frenchfancy · 28/09/2011 11:48
In terms of sharing, we sometimes ride the same pony at the stables. 1m50 is really our top limit for height, I won't look at larger horses. Given that (according to wikipedia anyway) 147cm is the limit between a pony and a horse, then 1m50 is almost a pony anyway.
I am concerned that an appaloosa will be to speedy for me and a cart horse too strong for DD, but I am hoping that a cross between the 2 - and the age of the horse, will cancel the 2 out.
If anyone is interested this www.leboncoin.fr/animaux/237487533.htm?ca=18_s is the horse we are looking at on Saturday
Saggyoldclothcatpuss · 28/09/2011 12:05
1m 50 is 15 hands!? Im sorry, but thats way to big for any child! DD is 12, and she is just moving up to 13hh. Her much bigger, older friend is just on 14.2hh. Your 5yo wont be able to do anything with a 15hh, she wont be able to lead it, tack it up, groom it if its anything more than a donkey, and could you imagine what happened if it kicked her whilst shod?
The cross could cancel itself out, or you could get the worst of both.
Id look more at a sturdy 13hhish native type personally. If your DCs want to compete or do pony club type activities, they wont be able to do them on a carthorse cross.
(My personal rule of thumb is that child and pony should really be at equal eye levels to be roughly evenly matched.)
Saggyoldclothcatpuss · 28/09/2011 12:13
If you arent too heavy, how about this
Much more suitable for your DCs and up to adult weights.
Callisto · 28/09/2011 13:20
It depends on the age and height of your DD2. But your DD3 won't be riding that horse you linked to until she is about 17yo.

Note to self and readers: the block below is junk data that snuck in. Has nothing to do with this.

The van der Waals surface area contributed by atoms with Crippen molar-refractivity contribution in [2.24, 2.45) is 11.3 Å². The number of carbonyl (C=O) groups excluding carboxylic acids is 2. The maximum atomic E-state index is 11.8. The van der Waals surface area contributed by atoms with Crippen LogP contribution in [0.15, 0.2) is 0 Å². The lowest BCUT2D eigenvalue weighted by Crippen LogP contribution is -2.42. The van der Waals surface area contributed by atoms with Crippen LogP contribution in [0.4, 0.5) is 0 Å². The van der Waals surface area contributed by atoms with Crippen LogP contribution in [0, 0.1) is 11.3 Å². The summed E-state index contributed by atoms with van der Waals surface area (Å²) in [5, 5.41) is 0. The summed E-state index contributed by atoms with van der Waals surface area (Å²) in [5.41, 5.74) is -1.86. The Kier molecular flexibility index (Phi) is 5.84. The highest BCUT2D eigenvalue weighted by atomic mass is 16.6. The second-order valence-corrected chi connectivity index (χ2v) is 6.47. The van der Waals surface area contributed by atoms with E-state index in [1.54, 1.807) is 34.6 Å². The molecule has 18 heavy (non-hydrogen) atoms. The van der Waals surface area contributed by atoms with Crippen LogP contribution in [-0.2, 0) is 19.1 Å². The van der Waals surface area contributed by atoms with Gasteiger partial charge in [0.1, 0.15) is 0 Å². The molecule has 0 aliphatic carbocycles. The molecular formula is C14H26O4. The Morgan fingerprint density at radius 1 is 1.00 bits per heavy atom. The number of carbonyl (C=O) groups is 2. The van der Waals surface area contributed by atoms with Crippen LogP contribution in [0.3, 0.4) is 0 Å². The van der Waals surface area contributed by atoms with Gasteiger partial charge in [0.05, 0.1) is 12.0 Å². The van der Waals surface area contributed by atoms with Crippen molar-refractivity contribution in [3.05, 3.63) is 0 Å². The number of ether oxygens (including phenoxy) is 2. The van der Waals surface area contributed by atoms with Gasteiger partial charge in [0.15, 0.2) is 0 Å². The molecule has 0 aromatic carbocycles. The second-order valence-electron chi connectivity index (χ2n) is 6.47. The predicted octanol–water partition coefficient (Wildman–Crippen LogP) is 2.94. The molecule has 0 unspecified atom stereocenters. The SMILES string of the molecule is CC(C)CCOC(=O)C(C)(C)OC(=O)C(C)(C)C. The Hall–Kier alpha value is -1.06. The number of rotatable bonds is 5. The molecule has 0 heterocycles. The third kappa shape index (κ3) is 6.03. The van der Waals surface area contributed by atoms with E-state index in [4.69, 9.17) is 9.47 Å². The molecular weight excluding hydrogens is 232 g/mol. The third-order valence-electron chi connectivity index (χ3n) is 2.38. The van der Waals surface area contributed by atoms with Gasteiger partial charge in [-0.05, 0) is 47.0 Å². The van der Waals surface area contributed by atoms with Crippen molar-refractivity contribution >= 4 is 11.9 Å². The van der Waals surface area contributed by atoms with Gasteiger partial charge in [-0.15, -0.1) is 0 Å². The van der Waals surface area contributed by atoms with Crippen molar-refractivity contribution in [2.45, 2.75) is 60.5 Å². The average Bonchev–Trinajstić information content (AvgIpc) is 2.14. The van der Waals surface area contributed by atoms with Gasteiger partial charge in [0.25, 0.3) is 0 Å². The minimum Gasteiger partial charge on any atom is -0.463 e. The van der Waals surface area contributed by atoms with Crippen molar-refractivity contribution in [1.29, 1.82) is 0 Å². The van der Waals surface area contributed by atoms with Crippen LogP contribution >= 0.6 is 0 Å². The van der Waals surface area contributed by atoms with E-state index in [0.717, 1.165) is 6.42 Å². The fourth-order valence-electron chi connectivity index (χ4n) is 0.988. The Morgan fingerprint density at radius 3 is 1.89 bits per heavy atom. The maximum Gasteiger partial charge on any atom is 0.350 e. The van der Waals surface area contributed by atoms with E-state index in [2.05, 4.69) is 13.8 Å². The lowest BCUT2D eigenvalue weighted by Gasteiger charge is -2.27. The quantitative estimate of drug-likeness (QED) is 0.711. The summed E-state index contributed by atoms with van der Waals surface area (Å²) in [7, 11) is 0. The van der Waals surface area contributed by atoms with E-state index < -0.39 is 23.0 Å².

Also, does your DH have any experience of breaking horses to drive or is the horse already ride/drive?
frenchfancy · 28/09/2011 13:24
The 5 yr old won't be riding the horse until she is much older.
I agree 1m50 is on the high side. I see what you mean saggy, but that pony is only 1m15, so too small for me.
I am obviously going to see, but I will bear in mind everything that has been said about the size.
In terms of breaking to drive there is someone in our village who will do it for us.
frenchfancy · 28/09/2011 13:25
Oh and I've just notice that pony isn't for sale it is for stud - sailli is stud in French.
Saggyoldclothcatpuss · 28/09/2011 16:24
aaah! I wondered at the cheap price! considering that I was translating those pages with my f in gcse French, I wasn't doing too bad!
how tall are you? Don't write off a smaller pony, the one I found would probably carry 12/13stone without much bother, you'd just have to get used to haven dangly legs! And you would be surprised how much leg a round native belly takes up. I used to ride my 11hh traditional Shetland All the time with no difficulty whatsoever and she definitely never had a problem with me! I used to look like I was riding a 13.2 in a ditch!
frenchfancy · 28/09/2011 18:08
I'm 5'7" and over 10st. I'm certainly not against a pony, I like ponies. Trouble is finding a good one that isn't too far away. France is such a big country that I'm seeing ads for ponies in the same department, that are 2 hours drive away. I don't mind travelling if we can find the right pony, but I think I need to see a few nearby first so I can tell.